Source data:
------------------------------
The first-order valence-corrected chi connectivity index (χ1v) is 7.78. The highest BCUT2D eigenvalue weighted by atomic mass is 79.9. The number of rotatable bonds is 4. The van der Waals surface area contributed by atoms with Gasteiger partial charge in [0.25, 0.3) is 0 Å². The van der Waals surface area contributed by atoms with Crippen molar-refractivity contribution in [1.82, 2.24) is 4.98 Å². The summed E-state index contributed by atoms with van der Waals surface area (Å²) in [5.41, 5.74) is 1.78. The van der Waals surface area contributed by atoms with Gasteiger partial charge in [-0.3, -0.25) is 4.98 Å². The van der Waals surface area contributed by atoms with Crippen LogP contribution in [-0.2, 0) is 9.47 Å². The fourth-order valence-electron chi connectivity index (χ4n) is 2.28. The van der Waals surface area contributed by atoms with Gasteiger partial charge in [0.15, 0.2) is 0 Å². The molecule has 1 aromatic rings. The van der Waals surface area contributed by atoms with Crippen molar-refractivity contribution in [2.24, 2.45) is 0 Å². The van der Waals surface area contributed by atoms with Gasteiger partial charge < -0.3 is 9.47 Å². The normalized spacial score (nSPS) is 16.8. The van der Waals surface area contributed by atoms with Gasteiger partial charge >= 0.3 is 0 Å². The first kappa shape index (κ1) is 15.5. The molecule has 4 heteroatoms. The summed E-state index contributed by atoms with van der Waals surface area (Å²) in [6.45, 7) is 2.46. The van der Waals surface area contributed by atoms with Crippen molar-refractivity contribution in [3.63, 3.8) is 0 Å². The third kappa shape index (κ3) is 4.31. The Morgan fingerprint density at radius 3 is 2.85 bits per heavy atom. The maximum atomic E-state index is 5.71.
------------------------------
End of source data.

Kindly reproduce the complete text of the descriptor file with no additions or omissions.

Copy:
The first-order valence-corrected chi connectivity index (χ1v) is 7.78. The highest BCUT2D eigenvalue weighted by atomic mass is 79.9. The number of rotatable bonds is 4. The van der Waals surface area contributed by atoms with Gasteiger partial charge in [0.25, 0.3) is 0 Å². The van der Waals surface area contributed by atoms with Crippen molar-refractivity contribution in [1.82, 2.24) is 4.98 Å². The summed E-state index contributed by atoms with van der Waals surface area (Å²) in [5.41, 5.74) is 1.78. The van der Waals surface area contributed by atoms with Gasteiger partial charge in [-0.3, -0.25) is 4.98 Å². The van der Waals surface area contributed by atoms with Crippen LogP contribution in [-0.2, 0) is 9.47 Å². The fourth-order valence-electron chi connectivity index (χ4n) is 2.28. The van der Waals surface area contributed by atoms with Gasteiger partial charge in [0.15, 0.2) is 0 Å². The molecule has 1 aromatic rings. The van der Waals surface area contributed by atoms with Crippen molar-refractivity contribution in [2.24, 2.45) is 0 Å². The van der Waals surface area contributed by atoms with Gasteiger partial charge < -0.3 is 9.47 Å². The normalized spacial score (nSPS) is 16.8. The van der Waals surface area contributed by atoms with Gasteiger partial charge >= 0.3 is 0 Å². The first kappa shape index (κ1) is 15.5. The molecule has 4 heteroatoms. The summed E-state index contributed by atoms with van der Waals surface area (Å²) in [6.45, 7) is 2.46. The van der Waals surface area contributed by atoms with Crippen molar-refractivity contribution in [3.63, 3.8) is 0 Å². The third kappa shape index (κ3) is 4.31. The Morgan fingerprint density at radius 3 is 2.85 bits per heavy atom. The maximum atomic E-state index is 5.71.